All visits organised for our pupils (short-term – one-day – multi-day) have a double goal. On one hand, to enhance their knowledge through experiential activities and, on the other hand, to entertain and to encourage socialization and sensibility. That’s why we always make targeted choices according to our students’ age, interests and mental capacity. Before each visit, students are presented with the appropriate information by their teachers.
This particular monastery cooperates with several organisations to help save and preserve rare olive seeds, donkeys of Mani, ponies of Skyros, and rare bird species! During our visit we found out interesting things about the animals hosted there. In fact, we met Phoebe, Moon and Fiona, the Skyrian horses, which in terms of breed are considered to be descendants of the Athenian horse. Then, we discovered the tradition that lays behind the symbol of the cross that the donkey of Mani has on its back. According to this tradition, Jesus Christ entered Jerusalem riding a donkey and holding a cross. Finally, we had the chance to see some Alaska’s hens.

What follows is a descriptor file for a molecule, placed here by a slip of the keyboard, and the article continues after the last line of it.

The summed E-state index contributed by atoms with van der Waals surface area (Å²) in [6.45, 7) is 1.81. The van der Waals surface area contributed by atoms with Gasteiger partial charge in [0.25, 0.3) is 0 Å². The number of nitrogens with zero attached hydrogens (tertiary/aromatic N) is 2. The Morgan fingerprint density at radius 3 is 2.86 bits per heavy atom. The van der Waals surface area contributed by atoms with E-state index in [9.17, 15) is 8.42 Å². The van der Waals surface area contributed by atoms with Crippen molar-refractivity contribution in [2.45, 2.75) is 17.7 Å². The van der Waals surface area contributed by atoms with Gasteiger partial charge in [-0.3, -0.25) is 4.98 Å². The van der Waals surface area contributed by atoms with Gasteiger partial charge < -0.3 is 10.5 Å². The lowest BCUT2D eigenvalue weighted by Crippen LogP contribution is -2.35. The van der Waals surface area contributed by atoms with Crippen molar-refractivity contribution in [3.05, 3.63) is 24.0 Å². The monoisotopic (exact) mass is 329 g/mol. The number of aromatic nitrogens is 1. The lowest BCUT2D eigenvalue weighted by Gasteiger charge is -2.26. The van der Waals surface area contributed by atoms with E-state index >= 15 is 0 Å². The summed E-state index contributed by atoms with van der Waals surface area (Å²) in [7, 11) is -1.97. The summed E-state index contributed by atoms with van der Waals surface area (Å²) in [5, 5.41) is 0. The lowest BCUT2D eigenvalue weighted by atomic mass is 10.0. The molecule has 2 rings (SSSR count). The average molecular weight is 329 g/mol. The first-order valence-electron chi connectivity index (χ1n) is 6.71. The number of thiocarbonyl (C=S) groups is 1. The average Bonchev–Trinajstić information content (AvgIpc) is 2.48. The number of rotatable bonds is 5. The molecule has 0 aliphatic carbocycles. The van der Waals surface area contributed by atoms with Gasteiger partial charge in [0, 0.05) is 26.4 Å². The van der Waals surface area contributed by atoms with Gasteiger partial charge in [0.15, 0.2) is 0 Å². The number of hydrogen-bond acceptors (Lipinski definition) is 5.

The conversation we had with the monks was a unique experience. We met wonderful people, truly kind and gentle, who taught us willingly about love to God, people and nature. The monastery “awarded” us with two recorded texts about the relationship between children and their parents nowadays which are getting worse day by day. However, the most rewarding experience of all was meeting Father Gabriel, the eldest monk of the monastery. A truly gentle man, a prominent speaker, who convinced us that Socrates’ obstetrics is the best method for a child to discover the world by being self-led to knowledge through appropriate questions and answers.
Our visit to the monastery was one of the most constructive experiences a teenager could have: coming in contact with nature and animals for a few hours, reflecting on issues that concern our society today, especially the family institution crisis and the disruption of ecological balance.